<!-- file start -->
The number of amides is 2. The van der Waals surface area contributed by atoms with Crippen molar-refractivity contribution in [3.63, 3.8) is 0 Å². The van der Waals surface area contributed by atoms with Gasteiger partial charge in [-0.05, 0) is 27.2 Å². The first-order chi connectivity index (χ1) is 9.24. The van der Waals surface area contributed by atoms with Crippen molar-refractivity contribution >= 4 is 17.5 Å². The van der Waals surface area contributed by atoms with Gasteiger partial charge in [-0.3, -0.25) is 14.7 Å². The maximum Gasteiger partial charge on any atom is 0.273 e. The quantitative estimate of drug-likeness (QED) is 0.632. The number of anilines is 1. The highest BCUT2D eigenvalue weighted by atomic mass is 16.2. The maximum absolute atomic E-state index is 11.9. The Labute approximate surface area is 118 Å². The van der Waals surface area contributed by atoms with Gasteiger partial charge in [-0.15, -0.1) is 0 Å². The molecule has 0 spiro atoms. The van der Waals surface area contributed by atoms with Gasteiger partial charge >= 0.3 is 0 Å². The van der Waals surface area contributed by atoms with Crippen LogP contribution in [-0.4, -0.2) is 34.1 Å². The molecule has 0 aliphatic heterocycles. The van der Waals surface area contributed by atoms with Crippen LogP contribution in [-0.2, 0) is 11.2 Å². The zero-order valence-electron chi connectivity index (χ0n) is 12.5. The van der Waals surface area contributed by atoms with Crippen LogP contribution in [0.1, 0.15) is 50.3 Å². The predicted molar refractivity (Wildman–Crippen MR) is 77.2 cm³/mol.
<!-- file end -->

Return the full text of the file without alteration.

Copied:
The number of amides is 2. The van der Waals surface area contributed by atoms with Crippen molar-refractivity contribution in [3.63, 3.8) is 0 Å². The van der Waals surface area contributed by atoms with Gasteiger partial charge in [-0.05, 0) is 27.2 Å². The first-order chi connectivity index (χ1) is 9.24. The van der Waals surface area contributed by atoms with Crippen molar-refractivity contribution >= 4 is 17.5 Å². The van der Waals surface area contributed by atoms with Gasteiger partial charge in [-0.3, -0.25) is 14.7 Å². The maximum Gasteiger partial charge on any atom is 0.273 e. The quantitative estimate of drug-likeness (QED) is 0.632. The number of anilines is 1. The highest BCUT2D eigenvalue weighted by atomic mass is 16.2. The maximum absolute atomic E-state index is 11.9. The Labute approximate surface area is 118 Å². The van der Waals surface area contributed by atoms with Gasteiger partial charge in [-0.15, -0.1) is 0 Å². The molecule has 0 spiro atoms. The van der Waals surface area contributed by atoms with Gasteiger partial charge >= 0.3 is 0 Å². The van der Waals surface area contributed by atoms with Crippen LogP contribution in [-0.4, -0.2) is 34.1 Å². The molecule has 0 aliphatic heterocycles. The van der Waals surface area contributed by atoms with Crippen LogP contribution in [-0.2, 0) is 11.2 Å². The zero-order valence-electron chi connectivity index (χ0n) is 12.5. The van der Waals surface area contributed by atoms with Crippen LogP contribution in [0.1, 0.15) is 50.3 Å². The predicted molar refractivity (Wildman–Crippen MR) is 77.2 cm³/mol.